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Can I claim income protection?


Can I claim on income protection if I have depression?

Thousands of people in the UK are diagnosed with depression every year and, thanks to a greater awareness of the mental health condition, it is now accepted as a serious illness.

In addition, society is increasingly recognising the struggles that an individual faces when dealing with this debilitating disease, whether they are suffering with short-term depression (which can range from weeks to months) or depression which lasts a lifetime (often being triggered during certain life events).

Not only that, society is now beginning to understand that cases of depression can have a devastating effect on a person’s life. Normal, everyday tasks can become a problem for many, which in turn, can affect things like their social life, family life and career.

As awareness for depression grows, the insurance industry are doing more and more to help those who are suffering with depression - ensuring they are treated fairly whilst also designing insurance products which benefit everyone, irrespective of personal, professional, physical and emotional conditions.

As many sufferers of depression often struggle with maintaining a work-life balance, the fear of losing their job and much-needed income only serves to exacerbate the situation. This is where income protection insurance can help.

Traditionally, an income protection policy will pay out if you are unable to work for a defined period of time because of illness, injury or even involuntary redundancy. This can provide great peace of mind as you know that, if you were to lose your income, you would not be struggling to pay your bills.

However if you lose your job or have to take a long leave of absence because of depression, will you still be covered by an income protection policy?

There are now many income protection insurance providers who are extending their existing policies to make them more accessible for those who have a history of depression. However, not all insurers are offering this, and many still remain cautious about mental health issues and therefore turn down potential policyholders.

It is worth noting that those who do offer income protection policies for people who suffer (or have suffered in the past) with depression may increase their premiums, the average being around a 5% increase. Though if an individual discloses an episode of depression which was several years ago, chances are their premium rate won’t be affected.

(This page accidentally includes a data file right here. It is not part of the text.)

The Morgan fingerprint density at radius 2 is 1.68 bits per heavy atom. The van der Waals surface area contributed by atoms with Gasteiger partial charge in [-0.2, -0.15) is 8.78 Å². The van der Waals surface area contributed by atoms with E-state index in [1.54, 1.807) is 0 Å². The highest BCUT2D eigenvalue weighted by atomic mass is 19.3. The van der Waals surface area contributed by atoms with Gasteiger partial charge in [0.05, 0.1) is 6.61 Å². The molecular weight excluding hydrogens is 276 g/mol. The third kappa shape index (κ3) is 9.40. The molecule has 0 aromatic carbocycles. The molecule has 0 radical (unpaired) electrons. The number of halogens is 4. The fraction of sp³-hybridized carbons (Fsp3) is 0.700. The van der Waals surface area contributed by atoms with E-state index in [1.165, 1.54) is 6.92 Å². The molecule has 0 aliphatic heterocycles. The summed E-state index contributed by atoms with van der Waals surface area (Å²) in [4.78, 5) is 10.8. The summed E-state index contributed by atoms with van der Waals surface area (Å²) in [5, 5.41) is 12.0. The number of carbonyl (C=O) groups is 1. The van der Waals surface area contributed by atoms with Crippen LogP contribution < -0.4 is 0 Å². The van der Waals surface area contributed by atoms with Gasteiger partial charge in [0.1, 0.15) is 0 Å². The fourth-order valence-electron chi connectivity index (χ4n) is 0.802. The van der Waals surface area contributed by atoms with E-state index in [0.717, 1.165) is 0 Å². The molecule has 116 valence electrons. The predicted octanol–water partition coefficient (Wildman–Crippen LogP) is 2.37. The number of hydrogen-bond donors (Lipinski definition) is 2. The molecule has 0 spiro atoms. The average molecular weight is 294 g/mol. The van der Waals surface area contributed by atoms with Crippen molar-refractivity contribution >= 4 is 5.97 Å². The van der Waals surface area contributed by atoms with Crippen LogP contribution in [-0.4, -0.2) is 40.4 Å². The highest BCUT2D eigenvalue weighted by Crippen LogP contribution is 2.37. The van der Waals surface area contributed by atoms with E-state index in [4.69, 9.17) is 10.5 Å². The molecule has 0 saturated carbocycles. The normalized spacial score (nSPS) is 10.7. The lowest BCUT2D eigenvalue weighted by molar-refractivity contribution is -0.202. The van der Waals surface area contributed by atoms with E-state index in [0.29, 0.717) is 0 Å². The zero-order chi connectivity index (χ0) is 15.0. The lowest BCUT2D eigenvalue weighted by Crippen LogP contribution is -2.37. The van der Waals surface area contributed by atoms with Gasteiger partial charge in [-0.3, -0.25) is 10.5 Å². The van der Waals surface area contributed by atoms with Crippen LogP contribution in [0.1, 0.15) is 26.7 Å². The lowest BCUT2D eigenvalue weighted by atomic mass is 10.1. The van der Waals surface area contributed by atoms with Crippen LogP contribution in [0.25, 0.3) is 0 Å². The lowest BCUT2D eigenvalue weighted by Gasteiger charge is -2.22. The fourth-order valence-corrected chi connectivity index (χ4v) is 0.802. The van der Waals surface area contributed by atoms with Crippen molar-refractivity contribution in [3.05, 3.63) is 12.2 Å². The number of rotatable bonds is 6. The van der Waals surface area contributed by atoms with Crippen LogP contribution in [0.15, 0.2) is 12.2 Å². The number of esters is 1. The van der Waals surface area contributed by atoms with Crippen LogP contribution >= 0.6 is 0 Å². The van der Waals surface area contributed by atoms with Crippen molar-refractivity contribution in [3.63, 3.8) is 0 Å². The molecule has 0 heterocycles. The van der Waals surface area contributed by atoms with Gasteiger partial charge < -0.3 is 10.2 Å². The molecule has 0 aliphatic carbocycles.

Similarly, both pre and post-natal depression are viewed more favourably and if these were to be disclosed to an insurer, ordinary premium rates would apply.

When taking out some of the most important insurance policies (life, critical illness, travel and income protection), there is a requirement to disclose any pre-existing medical conditions, along with your current health status. This is so that the insurance company can determine whether there are any aspects of your health that could be a cause for concern, which would then help them decide whether you would be offered a policy or not.

Income protection insurers have always viewed mental health conditions (including depression) as some of the most probable causes for claims on these types of policy, which is why many people may have been turned down for an insurance policy.

However, the Disability Discrimination Act states that it is illegal for insurance companies to turn down a potential policyholder unless they can prove that there are increased risks due to mental health conditions – which is why insurers are now carrying out a risk assessment on those planning on taking out a policy. After undertaking a risk assessment, insurance companies then have the right to refuse cover, or to increase the premium for that individual.

To find out more, read Bobatoo.co.uk’s full guide on income protection for people with depression.



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